Album Review: Ought – More Than Any Other Day

Montreal indie rock band Ought recently released their debut More Than Any Other Day, an honest and captivating eight song album that reveals depth of character and musicianship through their earnest words and artful instrumentation. Going through mundane aspects of life along and attacking them in cleverly written songs that include feverish moments, Ought’s debut is a bold call to bring some passion and excitement into your day-to-day.

From the first beat and shout on “Pleasant Heart,” Ought carries their quirky mood through truly well-written songs. On the first, they create a chaos of pedals and feedback, then go smoothly back into an even more explosive mess of clattering drums and keyboard. The sounds they make can be simply loud and turbulent, and the ways they get there are strange and enthralling. The off-putting silence that starts off “Today More Than Any Other Day” is accompanied by a slow-moving beat, but the following build-up will sweep you off your feet if you are not paying attention. They pick up tempo out of nowhere as vocalist/guitarist Tim Beeler shreds and talks directly to the listener, going on to explain how positive he is feeling about the less-thrilling moments of life:

“Well today! More than any other day, I am excited to feel to milk of human kindness / and today more than any other day I am excited to go grocery shopping / and today more than any other day, I am prepared to make the decision between two percent and whole milk / and today more than any other day, I’ll look into the eyes of the old man across from me on the train and say ‘Hey! Well everything is gonna be okay!’

After settling down a little, a crafty bass line leads into another manic explosion of moans and yells. The following song “Habit” slows down with shimmering guitar and a beat that is led by poetic vocals. Talking about the idea of an empty habit forming, Beeler has some really revealing things to say: “Is there a weight that you are trying to unload here? but you just can’t get it, ya can’t get it off now / and when you get it, get it in your bloodstream, and you just feel whole with it, but you just can’t get relief / and there it comes again! and I give in again.” The feelings of loneliness and inclination to form habits are tackled on this anthem; definitely a standout on the record.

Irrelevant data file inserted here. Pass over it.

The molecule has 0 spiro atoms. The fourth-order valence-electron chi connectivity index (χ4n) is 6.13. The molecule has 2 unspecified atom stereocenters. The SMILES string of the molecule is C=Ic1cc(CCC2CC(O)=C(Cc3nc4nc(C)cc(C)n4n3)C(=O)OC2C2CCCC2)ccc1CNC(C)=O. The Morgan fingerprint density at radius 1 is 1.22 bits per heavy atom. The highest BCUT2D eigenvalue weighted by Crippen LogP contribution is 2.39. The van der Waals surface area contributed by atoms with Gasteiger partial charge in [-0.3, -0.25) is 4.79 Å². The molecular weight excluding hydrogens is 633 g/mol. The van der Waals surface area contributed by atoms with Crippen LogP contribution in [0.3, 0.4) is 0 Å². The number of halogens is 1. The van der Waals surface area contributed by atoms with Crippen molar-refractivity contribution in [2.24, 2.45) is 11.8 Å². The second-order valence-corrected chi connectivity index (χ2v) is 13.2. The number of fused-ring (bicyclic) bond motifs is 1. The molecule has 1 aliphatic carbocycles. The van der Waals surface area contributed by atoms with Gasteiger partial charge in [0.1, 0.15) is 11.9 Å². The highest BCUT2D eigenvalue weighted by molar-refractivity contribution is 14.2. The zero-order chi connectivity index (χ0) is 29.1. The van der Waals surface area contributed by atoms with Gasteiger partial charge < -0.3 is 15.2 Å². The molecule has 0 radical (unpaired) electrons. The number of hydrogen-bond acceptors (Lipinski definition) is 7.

“The Weather Song” features a more quickly-paced vocal delivery, with effortless transitions between the different sections of the song. One of the most notable times on this hit comes when the guitar guts out, leaving keyboard, drums, and bass keeping a cool beat as Beeler shouts “Tell me what to do and when to feel alive, and tell me what the weather’s like so I don’t have to go outside!” and the band jumps back into the song’s memorable riff (watch a green screen video for this song below). “Around Again”‘s second half brings in some very deep and crippling ideas, Beeler says in passing, “We have reached the intermission / and the Lord is in attendance / and we can ask him all our questions / I know I will / like ‘are we halfway there yet?’ / or ‘are we lost forever?'” over an anxiety-inducing guitar riff. On album-closer “Gemini” we hear Beeler quickly pacing through his thoughts, “I retain the right to be disgusted by life / I retain the right to be in love with everything in sight” and “One, lone, dull night, I said ‘I think that I have finally lost my mind.'” The ultimate resolution the band comes to through the mess of dealing with the mundane and useless, is “Want it!,” a resounding statement to be more mindful and passionate about how you spend your life.

Order More Than Any Other Day from Constellation Records here, or stream it on Spotify. Catch Ought playing at Boot and Saddle on July 9th with Dub Thompson, find tickets here.

Image via bandcamp.

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